3 Tips For Relocating Your Plants When Moving

Your plants can be a hurdle when it's time to move to a new home. On the one hand, a plant that you've lovingly grown and cultivated over a long period of time can feel almost like part of the family – you certainly won't want to leave it behind. But plants are not simple to move. The hardest are the ones that are planted in your yard, but even houseplants have some challenges. If you're wondering whether you can move your favorite plants to your new location and how to go about doing it, here are some things that you need to know.

Check State Regulations

If you're moving across state lines, you should check your new state's regulations on importing plants before you make any plans for moving yours. While some states have no restrictions, others are very strict about what plants can be brought into their states. Florida, California, Idaho, and Minnesota are some of the states with very tough restrictions. This is because these states rely on certain crops for revenue, and they can't risk the possibility of outside plants bringing in pest infestations or disrupting the native ecosystem.

You can find the guidelines for the state that you're moving to by checking with that state's Department of Agriculture. You should also check the USDA for federal guidelines about transporting plants within the USA. If you have plants that are banned from being imported into the state, don't move them; it's not worth risking fines or confiscation of the plants. Sell them or give them to someone who will appreciate them instead. Once you've established what plants you're allowed to bring, you can move on to the next phase of preparing your plants for a move.

Prepare Your Plants

Relocating plants means that you'll need to put some extra time and planning into your move. If you can, plan your move for either the fall or spring season. Those are the best seasons for transplanting plants, and those seasons will also provide the most comfortable temperatures for your plants during the trip to your new home. If you must move during the winter or summer, you'll need to take extra precautions to protect your plants from extreme heat or cold.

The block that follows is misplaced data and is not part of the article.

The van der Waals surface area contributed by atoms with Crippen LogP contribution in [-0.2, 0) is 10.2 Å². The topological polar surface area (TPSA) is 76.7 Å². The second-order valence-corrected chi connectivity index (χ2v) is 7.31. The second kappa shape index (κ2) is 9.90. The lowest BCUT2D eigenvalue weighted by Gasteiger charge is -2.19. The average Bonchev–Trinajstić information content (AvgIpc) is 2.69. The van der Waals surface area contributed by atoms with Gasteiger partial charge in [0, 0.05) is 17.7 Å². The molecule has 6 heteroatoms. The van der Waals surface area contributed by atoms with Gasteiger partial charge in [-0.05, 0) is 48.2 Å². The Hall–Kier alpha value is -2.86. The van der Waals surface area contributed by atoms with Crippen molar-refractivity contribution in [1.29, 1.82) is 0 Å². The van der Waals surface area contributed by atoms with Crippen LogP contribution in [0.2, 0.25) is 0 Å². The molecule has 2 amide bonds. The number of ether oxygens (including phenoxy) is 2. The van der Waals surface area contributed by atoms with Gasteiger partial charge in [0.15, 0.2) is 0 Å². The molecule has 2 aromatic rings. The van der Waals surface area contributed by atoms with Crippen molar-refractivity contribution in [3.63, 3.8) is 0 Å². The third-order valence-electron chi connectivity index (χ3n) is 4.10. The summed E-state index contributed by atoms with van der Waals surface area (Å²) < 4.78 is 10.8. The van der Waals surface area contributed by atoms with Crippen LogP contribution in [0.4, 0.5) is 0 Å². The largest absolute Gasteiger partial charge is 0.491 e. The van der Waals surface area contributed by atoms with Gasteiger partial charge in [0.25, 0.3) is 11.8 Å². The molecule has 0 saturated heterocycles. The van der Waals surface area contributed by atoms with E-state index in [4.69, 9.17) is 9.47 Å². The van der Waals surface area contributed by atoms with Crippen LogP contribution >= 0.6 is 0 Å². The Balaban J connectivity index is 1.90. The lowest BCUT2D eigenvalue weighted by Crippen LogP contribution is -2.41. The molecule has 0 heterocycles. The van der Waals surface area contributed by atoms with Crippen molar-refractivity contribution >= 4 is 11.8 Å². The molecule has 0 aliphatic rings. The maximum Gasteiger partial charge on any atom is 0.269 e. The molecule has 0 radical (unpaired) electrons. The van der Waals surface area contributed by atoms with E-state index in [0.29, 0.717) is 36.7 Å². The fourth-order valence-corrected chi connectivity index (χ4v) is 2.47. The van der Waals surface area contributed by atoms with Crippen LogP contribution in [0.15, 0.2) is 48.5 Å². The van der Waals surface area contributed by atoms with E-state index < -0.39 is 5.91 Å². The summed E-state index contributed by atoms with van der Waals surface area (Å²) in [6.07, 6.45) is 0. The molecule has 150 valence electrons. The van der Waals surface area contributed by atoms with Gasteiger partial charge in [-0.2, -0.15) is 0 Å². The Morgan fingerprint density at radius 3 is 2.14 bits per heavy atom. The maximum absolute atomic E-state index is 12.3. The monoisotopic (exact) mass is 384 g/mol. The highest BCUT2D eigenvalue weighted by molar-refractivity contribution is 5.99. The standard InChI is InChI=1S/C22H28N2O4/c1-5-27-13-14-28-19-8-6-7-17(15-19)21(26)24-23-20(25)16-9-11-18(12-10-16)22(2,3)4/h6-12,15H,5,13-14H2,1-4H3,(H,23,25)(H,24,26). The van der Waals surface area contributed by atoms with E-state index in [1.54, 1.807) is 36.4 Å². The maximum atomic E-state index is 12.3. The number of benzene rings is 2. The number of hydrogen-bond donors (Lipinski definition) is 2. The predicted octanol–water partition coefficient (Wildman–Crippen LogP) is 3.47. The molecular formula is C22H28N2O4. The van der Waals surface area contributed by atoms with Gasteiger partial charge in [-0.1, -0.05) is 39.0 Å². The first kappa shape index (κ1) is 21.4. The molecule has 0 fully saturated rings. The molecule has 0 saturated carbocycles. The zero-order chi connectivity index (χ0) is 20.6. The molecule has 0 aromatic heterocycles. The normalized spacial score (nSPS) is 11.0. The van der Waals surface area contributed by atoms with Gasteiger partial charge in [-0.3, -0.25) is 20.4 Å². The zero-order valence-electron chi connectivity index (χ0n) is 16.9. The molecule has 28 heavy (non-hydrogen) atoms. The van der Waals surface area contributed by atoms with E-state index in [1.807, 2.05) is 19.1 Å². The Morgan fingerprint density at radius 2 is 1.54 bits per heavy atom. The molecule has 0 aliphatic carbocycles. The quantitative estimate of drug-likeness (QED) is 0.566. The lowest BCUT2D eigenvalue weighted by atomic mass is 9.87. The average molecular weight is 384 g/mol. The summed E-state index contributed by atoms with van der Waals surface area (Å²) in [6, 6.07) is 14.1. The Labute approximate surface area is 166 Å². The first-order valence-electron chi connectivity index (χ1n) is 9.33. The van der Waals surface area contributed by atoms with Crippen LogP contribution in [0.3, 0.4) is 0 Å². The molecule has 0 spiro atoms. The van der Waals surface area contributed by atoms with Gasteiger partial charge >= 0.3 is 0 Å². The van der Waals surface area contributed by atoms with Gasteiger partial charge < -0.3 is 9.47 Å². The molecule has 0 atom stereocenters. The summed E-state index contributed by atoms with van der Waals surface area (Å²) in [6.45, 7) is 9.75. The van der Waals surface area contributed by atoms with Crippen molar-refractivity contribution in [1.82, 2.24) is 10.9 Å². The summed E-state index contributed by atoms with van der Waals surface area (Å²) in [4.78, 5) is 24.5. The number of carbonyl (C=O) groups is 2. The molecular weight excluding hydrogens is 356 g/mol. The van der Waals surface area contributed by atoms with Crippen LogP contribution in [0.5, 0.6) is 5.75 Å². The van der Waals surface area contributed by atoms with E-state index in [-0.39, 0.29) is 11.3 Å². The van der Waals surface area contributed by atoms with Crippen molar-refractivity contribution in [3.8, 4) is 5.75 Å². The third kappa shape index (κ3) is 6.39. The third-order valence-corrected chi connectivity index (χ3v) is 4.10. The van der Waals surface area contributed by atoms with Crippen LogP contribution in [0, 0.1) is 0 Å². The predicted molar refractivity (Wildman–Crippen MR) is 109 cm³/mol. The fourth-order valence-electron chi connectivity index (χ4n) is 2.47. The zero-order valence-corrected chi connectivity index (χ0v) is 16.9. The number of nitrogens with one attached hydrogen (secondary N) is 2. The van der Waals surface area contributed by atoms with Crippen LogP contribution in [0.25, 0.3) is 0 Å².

When digging out plants that were in your yard, make sure to get as much of the root as possible, and place the plant into a roomy pot with very moist soil. If you're moving a large plant, like a shrub or a small tree, wrap the root ball in burlap. House plants require less preparation, but they may need to be replanted in sterile potting soil before moving them.

Packing and Moving

Decide how your plants are going to get from point A to point B. Not all moving companies will transport plants, so be sure to find out the moving company's policies if you're planning on putting your plants in the back of a moving truck. Even if your moving company will take your plants, chances are good that they won't cover any damages to the plants during the move. Doing so would be too much of a risk, because plants can be very fragile. If you're driving to your new location, it's better to put the plants in the car with you, if possible. Otherwise, should consider mailing the plants to yourself at your new location.

No matter how your plants are getting to their new location, they should be packaged carefully for the move. Put sphagnum moss in the top of each pot, then wrap the pots in plastic and tie the plastic off with string. This should help keep the pot from losing any soil during transport, even if it gets tipped over at some point. If the plants are traveling with you, make sure to water them frequently, and crack the windows in the car the way that you would for an animal if you have to stop for any length of time. You may want to wrap the pots in blankets if the weather is cold.

If the plants are being shipped by mail or packed in the moving truck, pack the boxes securely to avoid damage during the move. Use sturdy boxes that are big enough for the plant, but not so big that the plant can slide around inside the box. Use bubble wrap and old newspaper to take up any empty space.

Having your old plants in your new home can make it feel a little more homey right away. With a little time and effort, you should be able to recreate your garden or household plant setup in your new location.